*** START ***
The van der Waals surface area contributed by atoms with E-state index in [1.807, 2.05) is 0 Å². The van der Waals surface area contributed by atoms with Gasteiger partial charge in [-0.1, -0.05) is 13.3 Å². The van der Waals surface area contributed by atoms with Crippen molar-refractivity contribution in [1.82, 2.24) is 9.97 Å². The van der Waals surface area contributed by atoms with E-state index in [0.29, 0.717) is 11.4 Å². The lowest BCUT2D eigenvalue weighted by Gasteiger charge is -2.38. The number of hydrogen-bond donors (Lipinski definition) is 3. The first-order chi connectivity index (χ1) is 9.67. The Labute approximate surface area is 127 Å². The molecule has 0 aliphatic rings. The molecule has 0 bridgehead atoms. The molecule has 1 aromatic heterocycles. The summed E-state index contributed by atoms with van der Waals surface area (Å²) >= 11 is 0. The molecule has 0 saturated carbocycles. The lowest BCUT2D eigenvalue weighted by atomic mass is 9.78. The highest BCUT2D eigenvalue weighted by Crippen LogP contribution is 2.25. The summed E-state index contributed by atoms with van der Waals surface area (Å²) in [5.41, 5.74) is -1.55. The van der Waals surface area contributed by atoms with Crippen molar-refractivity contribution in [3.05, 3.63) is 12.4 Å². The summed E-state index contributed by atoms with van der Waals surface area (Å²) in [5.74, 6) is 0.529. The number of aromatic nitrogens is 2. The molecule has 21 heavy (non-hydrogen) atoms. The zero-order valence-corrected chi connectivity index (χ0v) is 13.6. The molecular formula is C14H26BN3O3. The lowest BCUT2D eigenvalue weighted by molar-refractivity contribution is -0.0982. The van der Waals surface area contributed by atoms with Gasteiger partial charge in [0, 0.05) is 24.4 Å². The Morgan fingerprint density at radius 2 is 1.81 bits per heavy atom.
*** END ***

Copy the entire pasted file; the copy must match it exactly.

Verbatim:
The van der Waals surface area contributed by atoms with E-state index in [1.807, 2.05) is 0 Å². The van der Waals surface area contributed by atoms with Gasteiger partial charge in [-0.1, -0.05) is 13.3 Å². The van der Waals surface area contributed by atoms with Crippen molar-refractivity contribution in [1.82, 2.24) is 9.97 Å². The van der Waals surface area contributed by atoms with E-state index in [0.29, 0.717) is 11.4 Å². The lowest BCUT2D eigenvalue weighted by Gasteiger charge is -2.38. The number of hydrogen-bond donors (Lipinski definition) is 3. The first-order chi connectivity index (χ1) is 9.67. The Labute approximate surface area is 127 Å². The molecule has 0 aliphatic rings. The molecule has 0 bridgehead atoms. The molecule has 1 aromatic heterocycles. The summed E-state index contributed by atoms with van der Waals surface area (Å²) >= 11 is 0. The molecule has 0 saturated carbocycles. The lowest BCUT2D eigenvalue weighted by atomic mass is 9.78. The highest BCUT2D eigenvalue weighted by Crippen LogP contribution is 2.25. The summed E-state index contributed by atoms with van der Waals surface area (Å²) in [5.41, 5.74) is -1.55. The van der Waals surface area contributed by atoms with Crippen molar-refractivity contribution in [3.05, 3.63) is 12.4 Å². The summed E-state index contributed by atoms with van der Waals surface area (Å²) in [5.74, 6) is 0.529. The number of aromatic nitrogens is 2. The molecule has 21 heavy (non-hydrogen) atoms. The zero-order valence-corrected chi connectivity index (χ0v) is 13.6. The molecular formula is C14H26BN3O3. The lowest BCUT2D eigenvalue weighted by molar-refractivity contribution is -0.0982. The van der Waals surface area contributed by atoms with Gasteiger partial charge in [0, 0.05) is 24.4 Å². The Morgan fingerprint density at radius 2 is 1.81 bits per heavy atom.